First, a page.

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In today's Sony Vegas Zen Tips #9, I explain why you should only be burning HD and 4K video to Blu-ray disc and why should stop using DVDs.

I’m going to dive straight in today and encourage everyone who likes to save their projects onto optical discs, to start using Blu-ray discs instead of DVD. Almost everyone who makes video in 2016, is recording to full HD or even higher with 4K video. So it makes more sense to use the physical media format, that was specifically designed for storing HD Video! DVD is an older technology and only supports Standard Definition video, which is only 1/6th the resolution of 1080 HD video.

A Wider Perspective of the Rapid Technological Changes and Increase in Video Resolution

Let’s go back in time for one moment. Since the dawn of human time, human beings have passed down stories, painted pictures and created dances, all designed to transfer stories and important information from one generation to the next.

In the 1890’s motion picture cameras where invented and so began an incredible revolution that completely changed how stories could be told. Now in 2016, it is just over 120 years later and another mini-revolution has rapidly occurred in most people’s homes. The Internet took off faster than the British blowing up the desert in 1950's Australia and before we had time to make a lovely cup of tea, YouTube started and blew up faster than the pressure wave from the Tzar bomb. During the last 11 years, video went from a measly 240p resolution online, right up to 4k Ultra HD resolution.

Why Should I Be Burning HD Video to Blu-ray disc?

This is at the heart of today’s Sony Vegas Zen Tip #9. RESOLUTION - Video Resolution. How many pixels are in your videos? If your camera shoots HD, then you should be also burning video in HD resolution on a Blu-ray disc. It seems a bit silly to buy an expensive beautiful camera and only share your videos in Standard Definition on a DVD.

Here is a resolution chart you can view on Wikipedia, that shows the actual size difference between all the different video resolutions available.

What Equipment Do I Need To Burn and Watch Blu-ray discs?

If you don’t own a Blu-ray player yet, it’s time to go and get one! The other thing you may need is a Blu-ray Writer for your computer. Most basic computers still come with only a DVD drive, which allows you to watch DVDs and burn DVDs. In more advanced computers, the optical drive will be a combo DVD/Blu-ray Writer which will allow you to watch and burn all the different varieties of disc.

If your computer doesn’t not have a Blu-ray capable drive, you can easily buy one and swap your existing drive for the new one or you can also buy External Blu-ray Writers now, that will plug into a USB port on your computer. Once you have this set up, it’s time to start making some beautiful Blu-ray discs to play back on your beautiful HD or 4K TV set.

Resolutions and Frame Rates Supported by Blu-ray disc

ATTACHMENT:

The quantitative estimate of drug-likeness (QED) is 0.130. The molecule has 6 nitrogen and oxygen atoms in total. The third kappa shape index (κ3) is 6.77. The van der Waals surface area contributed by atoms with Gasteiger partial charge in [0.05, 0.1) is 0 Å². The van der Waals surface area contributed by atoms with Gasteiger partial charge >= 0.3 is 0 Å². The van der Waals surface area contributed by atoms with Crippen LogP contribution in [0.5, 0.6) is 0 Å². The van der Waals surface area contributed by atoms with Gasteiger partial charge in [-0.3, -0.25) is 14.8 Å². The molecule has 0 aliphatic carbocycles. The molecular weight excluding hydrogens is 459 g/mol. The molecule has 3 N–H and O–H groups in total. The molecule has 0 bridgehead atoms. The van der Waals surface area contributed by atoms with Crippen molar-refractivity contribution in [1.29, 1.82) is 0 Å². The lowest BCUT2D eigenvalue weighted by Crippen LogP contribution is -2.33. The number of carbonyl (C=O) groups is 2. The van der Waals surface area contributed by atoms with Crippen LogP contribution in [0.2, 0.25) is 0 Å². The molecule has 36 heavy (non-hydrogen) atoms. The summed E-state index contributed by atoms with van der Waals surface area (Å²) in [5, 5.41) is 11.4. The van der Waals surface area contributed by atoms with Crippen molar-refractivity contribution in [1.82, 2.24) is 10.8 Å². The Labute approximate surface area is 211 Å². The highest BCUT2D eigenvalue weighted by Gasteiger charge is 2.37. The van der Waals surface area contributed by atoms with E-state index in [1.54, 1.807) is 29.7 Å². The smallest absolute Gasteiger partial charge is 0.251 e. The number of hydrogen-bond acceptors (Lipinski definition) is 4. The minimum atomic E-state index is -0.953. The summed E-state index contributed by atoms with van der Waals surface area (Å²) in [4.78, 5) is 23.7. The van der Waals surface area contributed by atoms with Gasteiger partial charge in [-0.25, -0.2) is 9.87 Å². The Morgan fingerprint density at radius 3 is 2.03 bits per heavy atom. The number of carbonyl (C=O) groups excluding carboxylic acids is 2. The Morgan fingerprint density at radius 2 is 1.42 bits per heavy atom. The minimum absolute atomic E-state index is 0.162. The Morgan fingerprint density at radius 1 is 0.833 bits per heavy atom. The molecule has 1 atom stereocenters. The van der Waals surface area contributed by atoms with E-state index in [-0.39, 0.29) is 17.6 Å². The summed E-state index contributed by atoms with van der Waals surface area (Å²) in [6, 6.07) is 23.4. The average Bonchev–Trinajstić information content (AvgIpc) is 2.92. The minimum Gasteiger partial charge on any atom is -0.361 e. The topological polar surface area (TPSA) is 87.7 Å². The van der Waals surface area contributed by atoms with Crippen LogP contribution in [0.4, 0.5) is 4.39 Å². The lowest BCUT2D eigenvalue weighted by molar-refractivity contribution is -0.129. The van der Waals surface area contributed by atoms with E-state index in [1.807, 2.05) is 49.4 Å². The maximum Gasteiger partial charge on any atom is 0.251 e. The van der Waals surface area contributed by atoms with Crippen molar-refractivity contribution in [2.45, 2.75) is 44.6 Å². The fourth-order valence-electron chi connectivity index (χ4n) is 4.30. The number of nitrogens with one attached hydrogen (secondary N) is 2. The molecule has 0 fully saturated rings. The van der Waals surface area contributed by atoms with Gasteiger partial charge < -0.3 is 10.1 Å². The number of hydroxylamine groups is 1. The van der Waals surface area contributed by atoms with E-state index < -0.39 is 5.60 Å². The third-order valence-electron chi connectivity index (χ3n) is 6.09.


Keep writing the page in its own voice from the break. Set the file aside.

Here is something to note about the current Blu-ray specification which was written many years ago now. Even though Blu-ray supports HD video, it does have some limitations. The maximum resolution and Frame Rate you can burn to Blu-ray is only 1920x1080i at 30 frames per second – which is Interlaced video. Progressive scan at 30fps or higher is not supported.

If you drop down to 1280x720 resolution, Blu-ray does support 720p video at up to 60 frames per second. This is progressive style video. Blu-ray also supports all the Standard Definition DVD formats, which can actually be burnt to a Blu-ray disc as well.

Ultra HD Blu-ray disc - New Technology About To Be Released

Recently a new disc format and specification was agreed upon and it is called Ultra HD Blu-ray disc. Ultra HD Blu-ray is another big leap forward for the storage of video on physical media. This new format will support 4K video, which is 4x times the resolution of HD Video. It is also going to support a Higher Dynamic Range in video, so when played back on a modern 4K TV, it will be able to display more colour depth and greater dynamic range. Which will mean more detail in shadow areas.

This new format is backwards compatible with Blu-ray and DVD and will also support higher frame rates like 1080p video at 60 frames per second. It remains to be seen if Sony will update their DVD Architect programs, to support this new media format. I really hope that they do! A strength of Sony Software has always been in their DVD Architect programs. Adobe has now completely abandoned disc creation software, which seems premature and completely arrogant of them.

Here is a table which shows what is allowed in the Blu-ray disc specification.

Resolution Frame Rate Frame Rate in Vegas and DVD Architect
1920×1080 30i (29.97i) 60i is the same as saying 30i
1920×1080 25i 50i is the same as saying 25i
1920×1080 24p 24p
1920×1080 23.976p 23.976p
1440×1080 30i (29.97i) 60i is the same as saying 30i
1440×1080 25i 50i is the same as saying 25i
1440×1080 24p 24p
1440×1080 23.976p 23.976p
1280×720 60p (59.94p) 60p
1280×720 50p (50p) 50p
1280×720 24p 24p
1280×720 23.976p 23.976p
720×480 30i (29.97i) 60i is the same as saying 30i
720×576 25i 50i is the same as saying 25i

So if you still reading, make BLU-RAY DISCS and forget about DVD, when working with HD and 4K video. However if you are restoring old video, there is definitely still a place for DVD.


The information in this tutorial applies to all versions of Sony Vegas Pro and Sony Movie Studio Platinum.

Buy the latest version of Vegas Pro here !

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About Derek Moran
Derek Moran is the author of all articles on Movie Studio Zen.
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